Sundowner’s syndrome is a condition that affects individuals with dementia or the early stages of Alzheimer’s disease. As the day progresses and the sun begin to go down, symptoms of increased confusion, agitation and restlessness occur. Some individuals may show signs in the early afternoon. As the evening progresses, a person may become increasingly negative, irrational, confused and at times, physically aggressive.
It is not understood as to why this syndrome occurs. It was believed by researchers to be a malfunction in the brain’s internal awake/sleep clock. Another theory that is more widely considered today : a person with dementia becomes tired and instead of the body and mind starting to relax to rest for nighttime, the brain becomes over stimulated. The changes in the loss of cognitive abilities and the ability to process may increase the stress in a person with dementia that they are not able to process. This overstimulation causes a person to become irrational, confused and at times, physically aggressive.
It is important to know that that there are things that a family caregiver can do to manage and cope with Sundowner’s syndrome. The different approaches to managing this condition may include medications, environmental and behavioral approaches.
While medications may be suggested by your health care provider to decrease the agitation, assist with sleep, or address depression, it is important for the family care giver to include behavioral and environmental management for a more successful outcome.
It is also important for a family caregiver to be aware that some individuals with dementia may experience a paradoxal effect to the medications they are prescribed. This simply means that a medication that is supposed to calm down a person may actually increase their agitation and confusion. This happens most often in individuals that have the Lewy Body type of dementia.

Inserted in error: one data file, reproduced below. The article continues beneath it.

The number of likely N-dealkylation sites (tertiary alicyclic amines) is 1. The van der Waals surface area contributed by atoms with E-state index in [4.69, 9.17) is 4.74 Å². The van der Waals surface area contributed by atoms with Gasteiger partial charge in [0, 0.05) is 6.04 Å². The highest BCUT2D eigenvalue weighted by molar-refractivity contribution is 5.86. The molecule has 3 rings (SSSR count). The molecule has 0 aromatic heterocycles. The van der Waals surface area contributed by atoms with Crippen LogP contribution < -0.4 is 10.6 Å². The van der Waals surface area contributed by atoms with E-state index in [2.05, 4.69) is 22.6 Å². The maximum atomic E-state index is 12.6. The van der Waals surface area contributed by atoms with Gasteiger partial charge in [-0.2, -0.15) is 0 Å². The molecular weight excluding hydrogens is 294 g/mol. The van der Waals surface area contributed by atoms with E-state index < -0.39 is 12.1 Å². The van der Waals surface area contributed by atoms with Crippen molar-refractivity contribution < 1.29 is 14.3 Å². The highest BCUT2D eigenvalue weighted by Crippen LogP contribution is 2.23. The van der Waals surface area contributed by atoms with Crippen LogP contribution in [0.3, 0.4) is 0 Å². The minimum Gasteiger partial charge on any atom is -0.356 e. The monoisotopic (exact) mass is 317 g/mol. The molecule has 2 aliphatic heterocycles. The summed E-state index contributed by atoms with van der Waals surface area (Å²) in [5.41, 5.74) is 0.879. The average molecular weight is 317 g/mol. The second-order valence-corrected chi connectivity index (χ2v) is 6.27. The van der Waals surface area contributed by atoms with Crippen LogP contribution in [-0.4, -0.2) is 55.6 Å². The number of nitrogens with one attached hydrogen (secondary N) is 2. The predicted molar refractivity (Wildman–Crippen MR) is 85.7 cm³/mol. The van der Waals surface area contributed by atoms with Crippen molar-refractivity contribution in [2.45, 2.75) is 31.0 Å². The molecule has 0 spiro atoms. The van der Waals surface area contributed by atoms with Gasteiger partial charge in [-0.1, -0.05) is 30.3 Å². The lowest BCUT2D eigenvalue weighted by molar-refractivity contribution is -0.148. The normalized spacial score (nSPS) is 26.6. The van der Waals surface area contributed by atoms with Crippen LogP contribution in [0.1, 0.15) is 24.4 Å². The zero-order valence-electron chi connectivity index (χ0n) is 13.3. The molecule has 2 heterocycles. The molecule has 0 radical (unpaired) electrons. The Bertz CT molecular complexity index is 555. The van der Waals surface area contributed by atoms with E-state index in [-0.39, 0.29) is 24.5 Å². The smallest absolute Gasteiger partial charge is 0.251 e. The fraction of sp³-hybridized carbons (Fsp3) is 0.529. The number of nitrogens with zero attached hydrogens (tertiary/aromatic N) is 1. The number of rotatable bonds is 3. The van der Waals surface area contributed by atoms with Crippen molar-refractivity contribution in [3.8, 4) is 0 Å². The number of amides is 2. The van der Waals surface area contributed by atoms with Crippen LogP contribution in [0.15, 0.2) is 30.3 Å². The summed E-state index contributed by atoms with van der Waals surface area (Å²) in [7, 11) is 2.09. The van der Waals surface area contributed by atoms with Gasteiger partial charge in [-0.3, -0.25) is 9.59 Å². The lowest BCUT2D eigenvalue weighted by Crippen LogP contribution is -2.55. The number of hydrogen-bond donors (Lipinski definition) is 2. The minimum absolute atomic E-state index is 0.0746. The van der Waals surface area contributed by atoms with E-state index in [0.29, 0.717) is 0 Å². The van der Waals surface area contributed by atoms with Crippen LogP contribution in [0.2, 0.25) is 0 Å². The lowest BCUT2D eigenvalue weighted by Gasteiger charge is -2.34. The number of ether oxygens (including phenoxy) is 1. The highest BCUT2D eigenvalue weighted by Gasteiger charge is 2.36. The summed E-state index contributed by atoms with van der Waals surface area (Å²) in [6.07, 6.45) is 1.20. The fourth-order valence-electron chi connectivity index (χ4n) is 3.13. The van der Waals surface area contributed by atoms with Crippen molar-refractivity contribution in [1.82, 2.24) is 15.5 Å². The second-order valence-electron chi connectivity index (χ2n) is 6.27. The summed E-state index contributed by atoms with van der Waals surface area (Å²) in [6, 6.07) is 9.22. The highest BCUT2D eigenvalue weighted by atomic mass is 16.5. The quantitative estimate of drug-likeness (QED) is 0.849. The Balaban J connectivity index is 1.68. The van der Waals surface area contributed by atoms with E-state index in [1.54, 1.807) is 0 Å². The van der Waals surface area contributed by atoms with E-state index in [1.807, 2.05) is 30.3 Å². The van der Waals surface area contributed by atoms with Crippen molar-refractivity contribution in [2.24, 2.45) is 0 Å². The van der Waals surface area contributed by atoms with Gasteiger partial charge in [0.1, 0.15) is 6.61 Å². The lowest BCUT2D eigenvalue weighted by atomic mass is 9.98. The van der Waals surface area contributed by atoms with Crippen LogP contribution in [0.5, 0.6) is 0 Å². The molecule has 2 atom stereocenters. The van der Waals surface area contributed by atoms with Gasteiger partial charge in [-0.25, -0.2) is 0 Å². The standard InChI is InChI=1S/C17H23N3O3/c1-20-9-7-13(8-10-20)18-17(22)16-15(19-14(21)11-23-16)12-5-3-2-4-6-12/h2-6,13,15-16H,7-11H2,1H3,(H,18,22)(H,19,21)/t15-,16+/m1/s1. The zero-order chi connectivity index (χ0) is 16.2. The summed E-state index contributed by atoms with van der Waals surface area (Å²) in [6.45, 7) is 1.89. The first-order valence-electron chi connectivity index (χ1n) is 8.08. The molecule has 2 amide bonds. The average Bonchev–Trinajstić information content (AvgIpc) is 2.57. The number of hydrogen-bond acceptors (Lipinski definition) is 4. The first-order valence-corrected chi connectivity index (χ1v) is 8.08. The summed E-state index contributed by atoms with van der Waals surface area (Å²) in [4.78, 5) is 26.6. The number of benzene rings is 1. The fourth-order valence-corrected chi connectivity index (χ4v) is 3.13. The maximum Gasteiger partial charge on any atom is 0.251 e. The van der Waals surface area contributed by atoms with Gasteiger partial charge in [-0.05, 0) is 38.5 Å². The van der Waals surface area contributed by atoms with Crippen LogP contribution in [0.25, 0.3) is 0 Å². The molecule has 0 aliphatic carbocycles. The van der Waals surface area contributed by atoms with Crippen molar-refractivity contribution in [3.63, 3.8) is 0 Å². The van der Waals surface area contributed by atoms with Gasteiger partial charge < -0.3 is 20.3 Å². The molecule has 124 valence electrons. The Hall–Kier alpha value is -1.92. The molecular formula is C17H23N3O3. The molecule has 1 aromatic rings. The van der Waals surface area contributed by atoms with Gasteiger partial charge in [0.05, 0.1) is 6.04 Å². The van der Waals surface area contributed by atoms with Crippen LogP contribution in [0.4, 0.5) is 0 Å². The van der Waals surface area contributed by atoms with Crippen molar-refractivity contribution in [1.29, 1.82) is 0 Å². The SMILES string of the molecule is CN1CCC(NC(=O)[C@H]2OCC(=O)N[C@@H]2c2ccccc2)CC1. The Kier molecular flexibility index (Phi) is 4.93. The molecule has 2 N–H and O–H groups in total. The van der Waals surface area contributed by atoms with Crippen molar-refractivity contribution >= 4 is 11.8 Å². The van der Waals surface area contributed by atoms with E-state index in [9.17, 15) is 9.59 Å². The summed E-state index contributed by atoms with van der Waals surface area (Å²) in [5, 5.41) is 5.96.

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The most important factors that a family caregiver can control are the environment. The most important factor with a person with dementia as their cognitive functions decrease is to develop a consistent routine. Change can be overwhelming as a person loses the ability to do everyday tasks. It causes stress and makes it increasing difficult to handle as the day goes on.
A daily routine should include time outside or exposure to the sunlight or a bright light to establish awake and sleep cycles. Activities should be planned so that the most stressing and demanding be done as early in the day as possible. As the day progresses, the activities should be less stressful.
A short nap, after lunch, may help to refresh a person. Long midday or evening naps should be avoided. If at all possible, an afternoon walk or pleasurable activity to help keep the persons energy level up is important.
As the afternoon progresses, creating a calm and quiet environment is very important. Developing a routine of pulling down shades or drawing the curtains to create a nighttime environment is important to developing the awake/ sleep cycle. The evening should be a time of calm – the noises in the home should be kept at a low level.
Many family members do not realize how distracting TV or loud noises can be. This is a time for soft music, the phone should be turned down and the fewer the distractions the better. If it is possible to decrease the activity in the home or have the person in a room where there are will be limited interruptions by other family members. Evening is a time to engage in quiet activities, such as looking at old photos or discussing times of childhood memories.
Developing a routine bedtime ritual is very important in this stage of dementia. Consistency and routine are crucial, no matter what occurs in the daily agenda, especially at bedtime. It is recommended that this routine be started as soon as the last meal of the day is finished.
Taking care of some one that is suffering from Sundowners is exhausting for the caregiver. It is so important that the family caregiver take care of themselves and get plenty of rest, as well. This is a time when a family care giver may need to seek help from others to successfully maintain their loved one at home.
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